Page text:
Canyon Ranch – well it was a Sunday so I was allowed some time off. Six times round the deck (two miles) – and then time in the amazing Canyon Ranch indoor pools, Jacuzzis and steam rooms. I find that so relaxing and it is always good to experience just how good the Canyon Ranch Spa is. When you go into the shower, one of the team will rinse out and dry your trunks and when you approach your locker, miraculously a towel is laid out on the floor for you to stand on as you get dried and changed– nice touch.

Boy – are the deck areas in great shape – you see Queen Mary 2 is a proper Ocean Liner. When you walk around all the deck areas – you walk on real teak and you pass brightly painted white steel. Despite now being 7 years old – I would argue the external areas of Queen Mary 2 are in better shape than any ship at sea – and that is a credit to every member of the deck team. I asked Deputy Captain to briefly gather every member of the Deck Team the next morning – along with their supervising officers. I thanked them and shook each of their hands. In doing so I told them they should be proud keeping the most famous ship in the world in such great shape.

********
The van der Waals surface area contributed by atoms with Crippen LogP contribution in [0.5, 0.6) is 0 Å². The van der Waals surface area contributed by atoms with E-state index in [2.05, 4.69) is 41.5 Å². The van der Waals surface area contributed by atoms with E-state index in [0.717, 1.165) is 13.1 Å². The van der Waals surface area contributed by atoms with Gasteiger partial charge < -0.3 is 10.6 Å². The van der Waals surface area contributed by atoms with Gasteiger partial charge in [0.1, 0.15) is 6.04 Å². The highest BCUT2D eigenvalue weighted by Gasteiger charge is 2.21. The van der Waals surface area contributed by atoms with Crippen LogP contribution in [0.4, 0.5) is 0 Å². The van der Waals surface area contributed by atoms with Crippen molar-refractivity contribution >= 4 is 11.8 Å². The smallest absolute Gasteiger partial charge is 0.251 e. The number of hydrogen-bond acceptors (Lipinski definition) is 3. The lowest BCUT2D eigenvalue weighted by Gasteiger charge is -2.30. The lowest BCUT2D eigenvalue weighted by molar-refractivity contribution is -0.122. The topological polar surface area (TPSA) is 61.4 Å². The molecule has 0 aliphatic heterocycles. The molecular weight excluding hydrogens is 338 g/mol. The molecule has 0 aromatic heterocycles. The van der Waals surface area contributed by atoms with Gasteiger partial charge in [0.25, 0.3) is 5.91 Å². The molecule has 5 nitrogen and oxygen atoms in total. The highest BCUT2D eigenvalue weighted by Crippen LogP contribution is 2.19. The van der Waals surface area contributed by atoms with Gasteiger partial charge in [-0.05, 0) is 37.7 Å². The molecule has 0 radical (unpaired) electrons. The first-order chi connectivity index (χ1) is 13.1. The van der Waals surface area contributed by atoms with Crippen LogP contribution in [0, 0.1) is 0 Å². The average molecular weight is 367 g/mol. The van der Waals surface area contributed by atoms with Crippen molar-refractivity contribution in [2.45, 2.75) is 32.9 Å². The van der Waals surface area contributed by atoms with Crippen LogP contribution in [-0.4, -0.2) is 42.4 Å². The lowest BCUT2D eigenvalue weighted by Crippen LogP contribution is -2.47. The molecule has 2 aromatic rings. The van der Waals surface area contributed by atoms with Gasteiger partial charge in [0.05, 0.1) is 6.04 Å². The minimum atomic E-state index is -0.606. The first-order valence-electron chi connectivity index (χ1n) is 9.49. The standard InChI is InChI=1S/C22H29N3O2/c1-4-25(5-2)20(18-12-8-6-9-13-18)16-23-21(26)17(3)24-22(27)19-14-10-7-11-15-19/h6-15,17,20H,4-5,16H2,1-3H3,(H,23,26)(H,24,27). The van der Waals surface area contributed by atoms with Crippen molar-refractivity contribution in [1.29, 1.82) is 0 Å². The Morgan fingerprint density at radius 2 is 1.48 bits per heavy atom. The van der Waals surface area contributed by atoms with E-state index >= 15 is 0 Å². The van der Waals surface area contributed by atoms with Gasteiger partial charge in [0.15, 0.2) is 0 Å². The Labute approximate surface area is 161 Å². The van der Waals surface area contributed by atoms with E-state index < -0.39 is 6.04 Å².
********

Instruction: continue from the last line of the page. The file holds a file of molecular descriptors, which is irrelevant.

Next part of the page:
Regular coffee fixes – Coffee has moved on so much these days and on the ship Sir Samuels now offers proper coffee – either in a lovely china cup or in my case in a take away cup. No matter which way you take it – it is always served with a smile.